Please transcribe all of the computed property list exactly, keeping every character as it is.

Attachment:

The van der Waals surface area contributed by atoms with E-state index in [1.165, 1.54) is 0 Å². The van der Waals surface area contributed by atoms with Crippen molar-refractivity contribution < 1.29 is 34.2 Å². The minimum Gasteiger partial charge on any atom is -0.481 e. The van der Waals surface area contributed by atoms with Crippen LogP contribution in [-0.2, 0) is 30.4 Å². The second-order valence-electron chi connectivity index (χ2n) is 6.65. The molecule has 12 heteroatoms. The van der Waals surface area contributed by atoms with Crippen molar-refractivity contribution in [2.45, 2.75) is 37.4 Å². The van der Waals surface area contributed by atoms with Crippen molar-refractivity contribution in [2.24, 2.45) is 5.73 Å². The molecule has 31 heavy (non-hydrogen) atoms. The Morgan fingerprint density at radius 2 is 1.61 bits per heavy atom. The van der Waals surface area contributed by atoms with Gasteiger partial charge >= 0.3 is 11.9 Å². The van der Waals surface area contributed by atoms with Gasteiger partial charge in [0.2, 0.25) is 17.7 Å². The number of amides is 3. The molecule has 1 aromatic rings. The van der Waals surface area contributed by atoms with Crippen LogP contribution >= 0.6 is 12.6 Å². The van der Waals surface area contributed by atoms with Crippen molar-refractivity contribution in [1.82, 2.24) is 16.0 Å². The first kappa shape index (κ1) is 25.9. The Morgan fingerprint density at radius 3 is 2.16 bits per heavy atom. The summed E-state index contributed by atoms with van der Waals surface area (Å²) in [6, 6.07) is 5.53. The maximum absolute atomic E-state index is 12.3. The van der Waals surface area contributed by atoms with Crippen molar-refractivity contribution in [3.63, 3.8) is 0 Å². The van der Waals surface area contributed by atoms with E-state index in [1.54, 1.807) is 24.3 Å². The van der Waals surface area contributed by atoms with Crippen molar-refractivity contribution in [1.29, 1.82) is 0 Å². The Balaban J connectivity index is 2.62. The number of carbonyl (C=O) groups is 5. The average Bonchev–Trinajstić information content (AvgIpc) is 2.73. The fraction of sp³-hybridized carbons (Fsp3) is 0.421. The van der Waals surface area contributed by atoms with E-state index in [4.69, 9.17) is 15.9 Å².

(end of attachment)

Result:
The van der Waals surface area contributed by atoms with E-state index in [1.165, 1.54) is 0 Å². The van der Waals surface area contributed by atoms with Crippen molar-refractivity contribution < 1.29 is 34.2 Å². The minimum Gasteiger partial charge on any atom is -0.481 e. The van der Waals surface area contributed by atoms with Crippen LogP contribution in [-0.2, 0) is 30.4 Å². The second-order valence-electron chi connectivity index (χ2n) is 6.65. The molecule has 12 heteroatoms. The van der Waals surface area contributed by atoms with Crippen molar-refractivity contribution in [2.45, 2.75) is 37.4 Å². The van der Waals surface area contributed by atoms with Crippen molar-refractivity contribution in [2.24, 2.45) is 5.73 Å². The molecule has 31 heavy (non-hydrogen) atoms. The Morgan fingerprint density at radius 2 is 1.61 bits per heavy atom. The van der Waals surface area contributed by atoms with Gasteiger partial charge >= 0.3 is 11.9 Å². The van der Waals surface area contributed by atoms with Gasteiger partial charge in [0.2, 0.25) is 17.7 Å². The number of amides is 3. The molecule has 1 aromatic rings. The van der Waals surface area contributed by atoms with Crippen LogP contribution >= 0.6 is 12.6 Å². The van der Waals surface area contributed by atoms with Crippen molar-refractivity contribution in [1.82, 2.24) is 16.0 Å². The first kappa shape index (κ1) is 25.9. The Morgan fingerprint density at radius 3 is 2.16 bits per heavy atom. The summed E-state index contributed by atoms with van der Waals surface area (Å²) in [6, 6.07) is 5.53. The maximum absolute atomic E-state index is 12.3. The van der Waals surface area contributed by atoms with Crippen molar-refractivity contribution in [3.63, 3.8) is 0 Å². The van der Waals surface area contributed by atoms with E-state index in [1.54, 1.807) is 24.3 Å². The van der Waals surface area contributed by atoms with Crippen molar-refractivity contribution in [1.29, 1.82) is 0 Å². The Balaban J connectivity index is 2.62. The number of carbonyl (C=O) groups is 5. The average Bonchev–Trinajstić information content (AvgIpc) is 2.73. The fraction of sp³-hybridized carbons (Fsp3) is 0.421. The van der Waals surface area contributed by atoms with E-state index in [4.69, 9.17) is 15.9 Å².